Dr Raji Ambikairajah has never allowed herself to be complacent and it’s this drive that she credits for her wide-ranging career.
Raji holds a doctorate in electrical engineering and has worked everywhere from technology startups, to finance, to the non-profit sector. She’s doubled down on her strong analytical ability and problem-solving capability to get ahead in whatever challenge she’s put her mind to.
As she shares in the latest episode of The Leadership Lessons, a podcast series from Women’s Agenda and supported by Salesforce, it’s her ability to spot the gaps that other people miss that has helped her to reach the heights of her current career portfolio.
Over the years, Raji has been the chief executive officer of tech startup Folo, the chief operating officer of Women in Banking and Finance, and for seven years, she led the Sydney chapter of Room to Read, a global non-profit organisation focusing on literacy and gender equality in education. She also holds numerous non-executive director roles, including for the Belvoir St Theatre.
“It’s never been a straight line for me. Sometimes I’ve been very deeply immersed in one particular organisation and one sector, and then I step out into portfolio mode. And then I go back and deep dive into another sector, and then back to portfolio mode again,” she tells host Kate Mills in the podcast.
“Portfolio mode lends itself to that curiosity that I have, and despite the fact that it looks like there are lots of things going on, there is a theme to them all,” she says.
“Innovation and technology, which is my bread and butter; education, which is my passion; and arts in many ways because it’s the opposite of engineering and it pushes my brain differently.”
Often finding herself in traditionally male-dominated spheres like engineering, Raji says she flourished in her early career because of her values and knowing what her purpose was in the world.
She thinks some of her ongoing success comes down to her constant drive to take on new roles, especially if she doesn’t originally have the confidence that she can do the job. For Raji, it’s all about pushing herself to thrive.
“I never allowed myself to just be complacent. I’m a big believer of the saying: ‘the greatest growth occurs when you’re outside your comfort zone’,” she says.
“I’ve been very deliberate about unlearning habits that didn’t serve me and embedding new ones and just constantly feeding my curiosity about the world through education – like speaking to experts in fields that I knew nothing about, surrounding myself with female engineers that had trodden the path before me, getting involved with women in engineering groups to try and understand what challenges had happened before my time.”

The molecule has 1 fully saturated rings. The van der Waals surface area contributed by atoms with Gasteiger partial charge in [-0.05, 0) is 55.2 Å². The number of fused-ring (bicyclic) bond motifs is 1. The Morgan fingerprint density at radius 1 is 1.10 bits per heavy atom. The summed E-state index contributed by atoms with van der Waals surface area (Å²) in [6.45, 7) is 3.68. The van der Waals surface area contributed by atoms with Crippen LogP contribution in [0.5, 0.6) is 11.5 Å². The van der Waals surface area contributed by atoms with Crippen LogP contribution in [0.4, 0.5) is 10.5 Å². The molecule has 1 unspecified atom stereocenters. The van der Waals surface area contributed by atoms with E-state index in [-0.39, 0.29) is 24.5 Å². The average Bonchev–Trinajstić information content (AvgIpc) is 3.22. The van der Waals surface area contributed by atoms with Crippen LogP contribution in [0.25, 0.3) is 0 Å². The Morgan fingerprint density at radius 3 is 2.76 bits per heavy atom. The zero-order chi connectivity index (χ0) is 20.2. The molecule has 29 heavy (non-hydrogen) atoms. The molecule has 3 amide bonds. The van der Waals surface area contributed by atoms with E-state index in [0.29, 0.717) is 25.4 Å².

In the podcast, Raji talks about when she was asked to take on the role of COO at Women in Banking and Finance. She admits she had zero idea about the finance world, and initially felt underqualified for the job.
“I’m good at maths but I knew nothing about finance and they are not the same thing. The language that the banking industry has, that is bread and butter to them, was completely foreign to me,” Raji says.
Her uncertainty about finance and banking didn’t stop her from taking on the job though.
Instead, Raji used her analytical mind and engineering skills to spot the things that other people in the finance sector couldn’t see, simply because they were already so embedded in it.
At Women in Banking and Finance, they had been particularly focused on improving the numbers of women in senior leadership positions. When Raji arrived, she worked out straight away that the greater problem for women was in middle management positions.
“When you got to middle management, there was almost like a mass pipeline out for women,” Raji explains.
The focus needed to be on mapping career pathways for women moving from junior to middle management, and then again from middle to senior levels. So, Raji developed a career coaching program for women at the junior to mid-level, and within 18 months, 40 per cent of the female participants who took part had secured a promotion or more senior role in their organisation.
“It really did work,” she says.
In the non-profit world, her skills in engineering and technology helped pave out her success, and she really believes that insights from data and technology can help in propelling social causes forward.
Under her leadership, the Sydney branch of non-profit Room to Read grew to be the biggest in the world in terms of its volunteer base, and moved into the top five for its fundraising capacity.
“When technology is used as a tool, then it can be really helpful. It can provide insights that you don’t have otherwise.”
Looking to the decade ahead, Raji sees the inadvertent effects of the pandemic as an opportunity to create better systems and a better world, particularly for women in the workplace.
“If we look at the great work done pre 2020 to build pathways for women to take on leadership roles. Every effort was to try and build equitable policies and frameworks for women to succeed in workplace structures that weren’t originally built with them in mind,” she shares.
“As a result of this pandemic, that workplace structure has broken down to some extent and that’s a huge opportunity.
“It’s really important as a society we rebuild that structure so it doesn’t look anything like what it did before, and it’s much more inclusive and reflective of the values of today’s and tomorrow’s society.”
The Leadership Lessons podcast series, hosted by Kate Mills, is a set of interviews with brilliant female leaders across industries, sharing their perspective on the critical decade ahead.
The Leadership Lessons is supported by Salesforce.